According to a recent article in Businessweek by Michael Mandel, household debt in the U.S., and around the world, has exploded in the last seven years to almost 14 trillion dollars; yes, that’s trillion with a “t”. By comparison, had household debt continued its pace of the 90’s, the total would “only” be around 11 trillion dollars.
After all the talk about Congress passing laws to restructure mortgages in hopes of averting an all out collapse of the housing market, many policy makers seem to have ignored the proverbial “elephant in the room”…consumers have too much debt.
It’s tragically ironic that the proponents of BAPCPA, the 2005 amendments to the Bankruptcy Code, are getting exactly the opposite of what they claimed BAPCPA would deliver. Senators and Congressmen boldly stated the new bankruptcy laws would reduce the amount of Chapter 7 bankruptcies and force more people to file Chapter 13 debtor’s court. In fact, the opposite has happened. Before BAPCPA, two-thirds of my cases were Chapter 13 cases, while one-third were Chapter 7 cases. Since BAPCPA, my caseload has “flipped”; two-thirds of my filings are Chapter 7 cases, while one-third are Chapter 13 cases.
1. Contrary to the grandstanding rhetoric of many lawmakers, BAPCPA does not keep people from filing bankruptcy, other than it is much more expensive to do so. Filing for bankruptcy has increased from 50% to 100%, depending on the geographic region and type of case.
2. Chapter 13 debtor’s court, the “darling” of many BAPCPA proponents, is actually less helpful for debtors who want to pay back their debts. Many of my clients who could have filed Chapter 13 debtor’s court under pre-BAPCPA, and paid back all their debts, have instead been forced to file Chapter 7 bankruptcy, walking away from homes, cars and unsecured debts. There is little to no incentive for debtors to file Chapter 13 debtor’s court under BAPCPA.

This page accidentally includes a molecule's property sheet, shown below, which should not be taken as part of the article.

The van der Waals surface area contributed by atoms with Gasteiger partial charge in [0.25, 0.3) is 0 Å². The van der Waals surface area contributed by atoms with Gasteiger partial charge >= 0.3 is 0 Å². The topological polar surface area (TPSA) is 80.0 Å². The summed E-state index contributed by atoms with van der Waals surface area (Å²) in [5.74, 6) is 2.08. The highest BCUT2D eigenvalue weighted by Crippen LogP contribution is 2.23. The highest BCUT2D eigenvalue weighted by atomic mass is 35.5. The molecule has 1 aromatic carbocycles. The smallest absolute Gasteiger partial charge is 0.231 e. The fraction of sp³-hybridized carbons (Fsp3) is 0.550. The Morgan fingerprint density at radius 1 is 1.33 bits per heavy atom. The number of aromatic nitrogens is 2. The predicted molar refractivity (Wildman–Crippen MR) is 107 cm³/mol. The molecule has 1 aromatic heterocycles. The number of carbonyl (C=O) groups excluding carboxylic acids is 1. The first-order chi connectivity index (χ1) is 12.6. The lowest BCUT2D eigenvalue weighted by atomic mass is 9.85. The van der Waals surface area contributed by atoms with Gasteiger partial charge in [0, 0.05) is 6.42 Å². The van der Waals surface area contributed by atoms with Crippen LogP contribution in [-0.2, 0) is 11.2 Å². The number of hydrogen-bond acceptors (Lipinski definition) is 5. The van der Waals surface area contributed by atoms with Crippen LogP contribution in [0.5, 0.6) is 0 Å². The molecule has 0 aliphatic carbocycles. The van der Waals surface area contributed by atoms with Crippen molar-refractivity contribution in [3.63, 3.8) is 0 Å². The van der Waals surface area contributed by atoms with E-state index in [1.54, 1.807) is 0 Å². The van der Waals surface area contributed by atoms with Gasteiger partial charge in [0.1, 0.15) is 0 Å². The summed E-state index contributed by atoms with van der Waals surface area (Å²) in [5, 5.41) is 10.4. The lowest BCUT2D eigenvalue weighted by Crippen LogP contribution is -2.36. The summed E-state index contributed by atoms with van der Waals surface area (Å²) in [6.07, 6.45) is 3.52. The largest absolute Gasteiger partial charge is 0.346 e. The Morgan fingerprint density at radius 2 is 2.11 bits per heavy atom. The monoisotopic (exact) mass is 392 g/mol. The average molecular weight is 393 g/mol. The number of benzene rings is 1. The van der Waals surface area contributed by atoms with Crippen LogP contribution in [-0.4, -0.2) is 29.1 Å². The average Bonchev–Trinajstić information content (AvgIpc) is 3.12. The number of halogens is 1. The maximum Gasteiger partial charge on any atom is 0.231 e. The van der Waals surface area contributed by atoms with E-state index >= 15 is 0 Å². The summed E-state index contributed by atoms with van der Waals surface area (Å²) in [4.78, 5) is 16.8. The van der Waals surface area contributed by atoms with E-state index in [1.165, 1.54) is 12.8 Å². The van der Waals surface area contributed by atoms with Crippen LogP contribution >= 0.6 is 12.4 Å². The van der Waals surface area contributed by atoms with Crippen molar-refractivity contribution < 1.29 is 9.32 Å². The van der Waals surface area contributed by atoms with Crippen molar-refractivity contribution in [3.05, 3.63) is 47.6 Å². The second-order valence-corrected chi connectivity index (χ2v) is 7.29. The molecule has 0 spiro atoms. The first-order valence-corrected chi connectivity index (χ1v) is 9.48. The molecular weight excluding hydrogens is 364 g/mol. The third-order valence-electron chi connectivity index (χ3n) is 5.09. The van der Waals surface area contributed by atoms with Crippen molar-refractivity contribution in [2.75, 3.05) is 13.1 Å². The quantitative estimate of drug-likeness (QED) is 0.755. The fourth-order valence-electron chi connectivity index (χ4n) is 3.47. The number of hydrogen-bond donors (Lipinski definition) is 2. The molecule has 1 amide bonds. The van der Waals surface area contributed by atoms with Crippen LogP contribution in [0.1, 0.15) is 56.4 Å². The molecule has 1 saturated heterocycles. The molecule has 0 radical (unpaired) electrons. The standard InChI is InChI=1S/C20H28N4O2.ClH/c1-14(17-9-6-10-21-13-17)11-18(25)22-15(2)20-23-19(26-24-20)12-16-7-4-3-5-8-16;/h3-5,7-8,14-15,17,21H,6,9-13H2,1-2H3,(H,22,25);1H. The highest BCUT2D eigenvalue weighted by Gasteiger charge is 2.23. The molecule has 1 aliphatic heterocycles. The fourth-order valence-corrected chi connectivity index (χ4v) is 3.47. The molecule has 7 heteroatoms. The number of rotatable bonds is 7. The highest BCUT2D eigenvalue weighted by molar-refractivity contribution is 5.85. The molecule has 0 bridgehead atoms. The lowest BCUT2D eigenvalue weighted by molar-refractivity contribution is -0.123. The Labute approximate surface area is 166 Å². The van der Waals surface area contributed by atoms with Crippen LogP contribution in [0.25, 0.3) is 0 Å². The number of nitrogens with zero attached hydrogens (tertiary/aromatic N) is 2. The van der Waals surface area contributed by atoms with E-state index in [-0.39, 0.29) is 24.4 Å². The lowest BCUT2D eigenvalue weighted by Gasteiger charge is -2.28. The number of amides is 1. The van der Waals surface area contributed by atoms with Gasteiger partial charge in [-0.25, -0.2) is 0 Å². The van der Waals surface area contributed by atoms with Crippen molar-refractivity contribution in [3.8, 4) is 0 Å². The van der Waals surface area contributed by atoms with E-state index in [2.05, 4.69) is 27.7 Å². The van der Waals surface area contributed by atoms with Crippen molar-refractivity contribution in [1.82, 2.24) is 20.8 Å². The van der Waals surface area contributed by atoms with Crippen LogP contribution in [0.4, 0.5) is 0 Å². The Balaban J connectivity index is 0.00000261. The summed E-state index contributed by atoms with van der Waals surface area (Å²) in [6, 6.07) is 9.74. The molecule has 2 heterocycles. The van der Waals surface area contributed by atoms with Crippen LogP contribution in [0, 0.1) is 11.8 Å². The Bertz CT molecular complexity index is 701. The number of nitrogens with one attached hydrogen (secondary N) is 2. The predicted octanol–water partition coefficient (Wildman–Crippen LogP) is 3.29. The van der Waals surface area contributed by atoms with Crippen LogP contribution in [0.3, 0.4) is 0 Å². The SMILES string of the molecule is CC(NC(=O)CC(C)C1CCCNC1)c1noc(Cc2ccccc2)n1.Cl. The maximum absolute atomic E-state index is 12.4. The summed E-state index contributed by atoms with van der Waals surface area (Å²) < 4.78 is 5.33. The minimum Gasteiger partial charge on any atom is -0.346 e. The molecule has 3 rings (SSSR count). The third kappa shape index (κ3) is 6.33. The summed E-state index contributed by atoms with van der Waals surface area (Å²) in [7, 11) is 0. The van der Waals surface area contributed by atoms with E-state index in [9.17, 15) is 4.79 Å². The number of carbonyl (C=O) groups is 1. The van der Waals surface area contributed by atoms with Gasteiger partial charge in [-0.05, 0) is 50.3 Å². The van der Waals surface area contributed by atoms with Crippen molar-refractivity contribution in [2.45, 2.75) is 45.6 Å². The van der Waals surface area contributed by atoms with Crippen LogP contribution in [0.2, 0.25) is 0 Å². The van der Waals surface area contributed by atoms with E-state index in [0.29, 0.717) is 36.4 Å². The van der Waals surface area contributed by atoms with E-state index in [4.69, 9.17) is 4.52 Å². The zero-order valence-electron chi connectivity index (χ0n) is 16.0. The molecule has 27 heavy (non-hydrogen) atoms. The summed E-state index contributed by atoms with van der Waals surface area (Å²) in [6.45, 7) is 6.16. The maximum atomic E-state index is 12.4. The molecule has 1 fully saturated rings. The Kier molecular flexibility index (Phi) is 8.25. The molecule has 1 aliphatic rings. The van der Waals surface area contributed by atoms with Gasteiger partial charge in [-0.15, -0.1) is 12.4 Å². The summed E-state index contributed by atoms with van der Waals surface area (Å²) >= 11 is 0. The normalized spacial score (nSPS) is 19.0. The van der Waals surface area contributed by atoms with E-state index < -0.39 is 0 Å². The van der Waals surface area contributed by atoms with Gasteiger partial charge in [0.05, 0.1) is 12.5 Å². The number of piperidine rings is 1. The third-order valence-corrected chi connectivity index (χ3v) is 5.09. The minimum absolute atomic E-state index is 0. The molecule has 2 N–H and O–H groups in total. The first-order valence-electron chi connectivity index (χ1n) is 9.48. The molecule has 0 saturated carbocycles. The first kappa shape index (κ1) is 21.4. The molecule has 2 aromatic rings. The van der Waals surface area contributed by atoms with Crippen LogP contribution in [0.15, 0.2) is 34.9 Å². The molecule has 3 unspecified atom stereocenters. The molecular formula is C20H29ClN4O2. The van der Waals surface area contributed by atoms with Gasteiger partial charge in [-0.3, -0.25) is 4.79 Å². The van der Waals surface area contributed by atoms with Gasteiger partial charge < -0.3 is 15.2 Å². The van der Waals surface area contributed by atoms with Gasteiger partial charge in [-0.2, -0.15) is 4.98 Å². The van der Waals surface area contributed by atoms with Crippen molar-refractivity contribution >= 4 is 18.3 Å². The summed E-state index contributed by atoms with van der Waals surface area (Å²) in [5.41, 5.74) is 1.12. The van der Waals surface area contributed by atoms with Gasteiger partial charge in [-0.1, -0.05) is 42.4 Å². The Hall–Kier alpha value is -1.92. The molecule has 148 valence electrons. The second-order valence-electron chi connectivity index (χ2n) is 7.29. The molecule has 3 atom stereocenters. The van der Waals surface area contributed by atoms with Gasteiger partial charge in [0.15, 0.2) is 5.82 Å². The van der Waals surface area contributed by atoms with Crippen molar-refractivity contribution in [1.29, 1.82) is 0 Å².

3. Going back to where we started, U.S. consumers have too much debt. The consumer lending industry has hawked it’s products with Madison Avenue savvy and David Copperfield slight-of-hand. Wall Street thought mathematical models and securization wizardry would make risk obsolete. They were wrong.
Americans have too much debt. Who’s to blame…greedy corporations, foolish individuals or oblivious lawmakers? Democrats will blame evil corporations. Republicans will blame individual consumers who simply made poor decisions. Both will blame lawmakers from the other party. I believe there’s plenty of blame to go around. Corporations have sold their soul for quarterly profits and share price. The American consumer has sold his soul for McMansions, SUVs, and entertainment at any cost. Lawmakers on both sides have “played the harlot” to special interst groups and lobbyists.
And now, the price must be paid. The dollar, once strong, is being crushed. Wall Street is at the mercy of the Fed. American consumers are facing 14 trillion dollars of debt. It’s going to hurt and hurt for a while. That’s the bad news. The good news is this: in my humble opinion, this is still the greatest country on earth with the best government, financial system, and human spirit of any nation on earth. The ship can be righted, but it will take change. It’s time for self-discipline. It’s time for unselfishness. It’s time for conviction. I’d better stop writing now, because it’s time I start doing those things myself.